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Refined neutrosophic quadruple (po-)hypergroups and their fundamental group.

1 Introduction

In 1934, Marty [19] introduced the concept of hypergroups by considering the quotient of a group by its subgroup. And this was the birth of an interesting new branch of Mathematics known as "Algebraic hyperstructures" which is considered as a generalization of algebraic structures. In algebraic structure, the composition of two elements is an element whereas in algebraic hyperstructure, the composition of two elements is a nonempty set. Since then, many different kinds of hyperstructures (hyperrings, hypermodules, hypervector spaces, ...) were introduced. And many studies were done on the theory of algebraic hyperstructures as well on their applications to various subjects of Sciences (see [12, 13, 30]). Later, in 1991, Vougioklis [28] generalized hyperstuctures by introducing a larger class known as weak hyperstructures or [H.sub.v]-structures. For more details about [H.sub.v]-structures, see [28, 29, 30, 31].

In 1965, Zadeh [32] extended the classical notion of sets by introducing the notion of Fuzzy sets whose elements have degrees of membership. The theory of fuzzy sets is mainly concerned with the measurement of the degree of membership and non-membership of a given abstract situation. Despite its wide range of real life applications, fuzzy set theory can not be applied to models or problems that contain indeterminancy. This is the reason that arose the importance of introducing a new logic known as neutrosophic logic that contains the concept of indeterminancy. It was introduced by F. Smarandache in 1995, studied annd developed by him and by other authors. For more details about neutrosophic theory, we refer to [17, 22, 23, 25]. Recently, many authors are working on the applications of this important concept. For example in [2], Abdel-Baset et al. offered a novel approach for estimating the smart medical devices selection process in a group decision making in a vague decision environment and used neutrosophics in their methodology. Moreover, in [7], R. Alhabib et al. worked on some neutrosophic probability distribution. Other interesting applications of it are found in [1, 3, 4, 15, 20].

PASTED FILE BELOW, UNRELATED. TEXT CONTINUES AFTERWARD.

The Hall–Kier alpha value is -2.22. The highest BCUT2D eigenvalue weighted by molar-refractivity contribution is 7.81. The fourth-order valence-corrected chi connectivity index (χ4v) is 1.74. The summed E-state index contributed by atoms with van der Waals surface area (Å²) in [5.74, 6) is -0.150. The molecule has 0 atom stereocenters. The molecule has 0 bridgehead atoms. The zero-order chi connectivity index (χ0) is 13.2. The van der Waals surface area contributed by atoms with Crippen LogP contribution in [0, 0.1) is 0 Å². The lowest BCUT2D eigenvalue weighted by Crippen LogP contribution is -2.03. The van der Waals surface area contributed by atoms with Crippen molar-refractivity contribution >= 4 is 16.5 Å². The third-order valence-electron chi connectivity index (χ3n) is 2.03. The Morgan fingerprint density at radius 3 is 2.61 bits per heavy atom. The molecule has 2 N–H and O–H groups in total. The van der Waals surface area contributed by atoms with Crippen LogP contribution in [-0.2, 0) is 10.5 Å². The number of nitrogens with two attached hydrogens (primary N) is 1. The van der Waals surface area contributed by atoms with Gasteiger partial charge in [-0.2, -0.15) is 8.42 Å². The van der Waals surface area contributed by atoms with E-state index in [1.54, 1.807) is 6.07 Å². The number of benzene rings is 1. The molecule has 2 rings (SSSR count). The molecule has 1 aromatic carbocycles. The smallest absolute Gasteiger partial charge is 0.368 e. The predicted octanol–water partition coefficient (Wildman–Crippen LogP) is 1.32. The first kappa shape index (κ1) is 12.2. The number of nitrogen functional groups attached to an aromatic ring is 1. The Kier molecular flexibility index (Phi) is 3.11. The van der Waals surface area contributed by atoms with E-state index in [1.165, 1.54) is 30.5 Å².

In 2015, Smarandache [22] introduced the concept of neutrosophic quadruple numbers and presented some basic operations on the set of neutrosophic quadruple numbers such as, addition, subtraction, multiplication, and scalar multiplication. After that, a connection between neutrosophy and algebraic structures was established where Agboola et al. [5] considered the set of neutrosophic quadruple numbers and used the defined operations on it to discuss neutrosophic quadruple algebraic structures. More results about neutrosophic algebraic structures are found in [11, 26]. A generalization of the latter work was done in 2016 where Akinleye et al. [6] considered the set of neutrosophic quadruple numbers and defined some hyperoperations on it and discussed neutrosophic quadruple hyperstructures. More specifically, the latter papers introduced the notions of neutrosophic groups, neutrosophic rings, neutrosophic hypergroups and neutrosophic hyperrings on a set of real numbers and studied their basic properties.

The authors in [9] discussed neutrosophic quadruple [H.sub.v]-groups and studied their properties. Then in [10], they found the fundamental group of neutrosophic quadruple [H.sub.v]-groups and proved that it is a neutrosphic quadruple group. This paper is an extension to the above mentioned results. In Section 2, some definitions related to weak hyperstructures have been presented while section 3 involves the refined neutrosophic quadruple hypergroup and the studying of it's properties. As for section 4, an order on refined neutrosophic quadruple hypergroups is defined and some examples on refined neutrosophic quadruple po-hypergroups are presented. Finally, in section 5, the fundamental refined neutrosophic quadruple group of refined neutrosophic quadruple hypergroups with some important theorems, corollaries and propositions have been submitted.

2 Preliminaries

In this section, some definitions and theorems related to both: hyperstructure theory and neutrosophic theory are presented. (See [12, 13, 30].)

2.1 Basic notions of hypergroups